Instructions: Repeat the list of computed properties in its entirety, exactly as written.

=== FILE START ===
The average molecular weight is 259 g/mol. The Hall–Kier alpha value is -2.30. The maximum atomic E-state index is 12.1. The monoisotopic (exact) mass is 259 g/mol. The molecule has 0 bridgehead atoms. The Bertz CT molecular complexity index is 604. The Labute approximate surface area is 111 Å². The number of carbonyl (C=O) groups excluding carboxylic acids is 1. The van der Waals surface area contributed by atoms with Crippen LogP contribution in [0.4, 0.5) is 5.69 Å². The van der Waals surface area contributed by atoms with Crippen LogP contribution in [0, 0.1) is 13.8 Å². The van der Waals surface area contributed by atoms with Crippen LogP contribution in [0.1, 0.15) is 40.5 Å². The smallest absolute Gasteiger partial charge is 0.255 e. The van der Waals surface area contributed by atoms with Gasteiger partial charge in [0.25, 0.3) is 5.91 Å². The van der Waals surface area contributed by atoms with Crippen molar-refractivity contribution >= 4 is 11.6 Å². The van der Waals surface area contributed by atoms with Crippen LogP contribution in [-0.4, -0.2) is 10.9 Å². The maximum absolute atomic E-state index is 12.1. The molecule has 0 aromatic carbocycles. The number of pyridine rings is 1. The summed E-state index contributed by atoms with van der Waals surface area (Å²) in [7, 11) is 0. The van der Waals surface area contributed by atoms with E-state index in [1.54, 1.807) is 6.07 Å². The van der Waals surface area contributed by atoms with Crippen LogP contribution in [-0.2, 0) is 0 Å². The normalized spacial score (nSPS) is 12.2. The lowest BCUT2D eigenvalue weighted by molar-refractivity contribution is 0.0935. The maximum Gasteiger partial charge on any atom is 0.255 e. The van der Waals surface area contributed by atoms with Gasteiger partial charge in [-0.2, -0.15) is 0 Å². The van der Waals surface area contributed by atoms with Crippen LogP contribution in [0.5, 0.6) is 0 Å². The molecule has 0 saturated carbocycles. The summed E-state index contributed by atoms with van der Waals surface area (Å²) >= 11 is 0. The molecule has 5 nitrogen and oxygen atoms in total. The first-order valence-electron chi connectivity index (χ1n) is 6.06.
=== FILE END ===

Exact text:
The average molecular weight is 259 g/mol. The Hall–Kier alpha value is -2.30. The maximum atomic E-state index is 12.1. The monoisotopic (exact) mass is 259 g/mol. The molecule has 0 bridgehead atoms. The Bertz CT molecular complexity index is 604. The Labute approximate surface area is 111 Å². The number of carbonyl (C=O) groups excluding carboxylic acids is 1. The van der Waals surface area contributed by atoms with Crippen LogP contribution in [0.4, 0.5) is 5.69 Å². The van der Waals surface area contributed by atoms with Crippen LogP contribution in [0, 0.1) is 13.8 Å². The van der Waals surface area contributed by atoms with Crippen LogP contribution in [0.1, 0.15) is 40.5 Å². The smallest absolute Gasteiger partial charge is 0.255 e. The van der Waals surface area contributed by atoms with Gasteiger partial charge in [0.25, 0.3) is 5.91 Å². The van der Waals surface area contributed by atoms with Crippen molar-refractivity contribution >= 4 is 11.6 Å². The van der Waals surface area contributed by atoms with Crippen LogP contribution in [-0.4, -0.2) is 10.9 Å². The maximum absolute atomic E-state index is 12.1. The molecule has 0 aromatic carbocycles. The number of pyridine rings is 1. The summed E-state index contributed by atoms with van der Waals surface area (Å²) in [7, 11) is 0. The van der Waals surface area contributed by atoms with E-state index in [1.54, 1.807) is 6.07 Å². The van der Waals surface area contributed by atoms with Crippen LogP contribution in [-0.2, 0) is 0 Å². The normalized spacial score (nSPS) is 12.2. The lowest BCUT2D eigenvalue weighted by molar-refractivity contribution is 0.0935. The maximum Gasteiger partial charge on any atom is 0.255 e. The van der Waals surface area contributed by atoms with Gasteiger partial charge in [-0.2, -0.15) is 0 Å². The van der Waals surface area contributed by atoms with Crippen LogP contribution in [0.5, 0.6) is 0 Å². The molecule has 0 saturated carbocycles. The summed E-state index contributed by atoms with van der Waals surface area (Å²) >= 11 is 0. The molecule has 5 nitrogen and oxygen atoms in total. The first-order valence-electron chi connectivity index (χ1n) is 6.06.